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Cadth 2015 b5 end of life premia cadth 130415

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End-of-life premiums in
reimbursement decision making
Christopher McCabe PhD
Capital Health Endowed Research Chair
Univers...

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Acknowledgements
Funded by Genome Canada, Canadian Institutes
for Health Research, Alberta Innovates Health
Solutions, Cap...

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Overview
• End-of-life premium a la NICE
• A model of CEA-based reimbursement
• Incorporating additional value criteria
• ...

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Cadth 2015 b5 end of life premia cadth 130415

  1. 1. End-of-life premiums in reimbursement decision making Christopher McCabe PhD Capital Health Endowed Research Chair University of Alberta
  2. 2. Acknowledgements Funded by Genome Canada, Canadian Institutes for Health Research, Alberta Innovates Health Solutions, Capital Health Research Chair Endowment, UK National Institute for Health Research. Co-authors: Mike Paulden, Anthony Culyer, Richard Edlin, James O’Mahoney, Tania Stafinski, Devidas Menon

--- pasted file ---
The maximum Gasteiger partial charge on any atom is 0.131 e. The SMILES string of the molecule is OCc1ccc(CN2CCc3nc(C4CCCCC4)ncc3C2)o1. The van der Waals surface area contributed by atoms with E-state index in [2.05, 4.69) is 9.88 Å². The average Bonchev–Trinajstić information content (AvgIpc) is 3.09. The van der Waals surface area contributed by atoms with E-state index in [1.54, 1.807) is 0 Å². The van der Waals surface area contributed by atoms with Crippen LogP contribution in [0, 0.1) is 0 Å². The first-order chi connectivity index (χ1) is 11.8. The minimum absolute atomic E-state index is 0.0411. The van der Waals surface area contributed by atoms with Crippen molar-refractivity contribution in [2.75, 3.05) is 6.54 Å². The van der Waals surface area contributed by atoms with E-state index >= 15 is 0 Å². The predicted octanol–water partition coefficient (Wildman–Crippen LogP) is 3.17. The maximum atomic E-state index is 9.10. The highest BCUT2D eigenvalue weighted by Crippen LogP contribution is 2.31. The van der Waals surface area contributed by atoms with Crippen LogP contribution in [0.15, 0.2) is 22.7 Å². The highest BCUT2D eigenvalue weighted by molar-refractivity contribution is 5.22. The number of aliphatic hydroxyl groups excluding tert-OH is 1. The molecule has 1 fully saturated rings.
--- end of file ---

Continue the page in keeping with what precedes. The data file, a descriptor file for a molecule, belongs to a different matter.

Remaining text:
3. 3. Overview • End-of-life premium a la NICE • A model of CEA-based reimbursement • Incorporating additional value criteria • Value based reimbursement • Vertical and Horizontal Equity • Conclusion
  4. 4. End of Life premium a la NICE • The treatment is indicated for patients with a short life expectancy; normally less than 24 months. • There is sufficient evidence to indicate that the treatment offers an extension to life, normally of at least 3 months, compared to current NHS treatment; and • The treatment is licensed, or otherwise indicated, for small patient populations.
  5. 5. When these criteria are met, the appraisal committee is to consider: “the magnitude of additional weight that would be need to be assigned to QALY benefits in this patient group for the cost effectiveness of the therapy to fall within the current threshold range.” NICE Guide to the Methods of Health Technology Appraisal (2013)
  6. 6. 0 Health care expenditures Health benefit per $1,000 A model of CEA based reimbursement Current treatments covered by health care system Budget Treatments not covered by the health care system Worse Than Current Better value Worse value Willingness to Pay
  7. 7. 0 Budget Willingness to Pay New Willingness to Pay Health benefit per $1,000 Health care expenditures A model of CEA based reimbursement
  8. 8. 0 Health benefit per $1,000 Budget Willingness to Pay Net Benefit of changing how health care $$ are spent New Willingness to Pay Health care expenditures A model of CEA based reimbursement
  9. 9. Incorporating additional values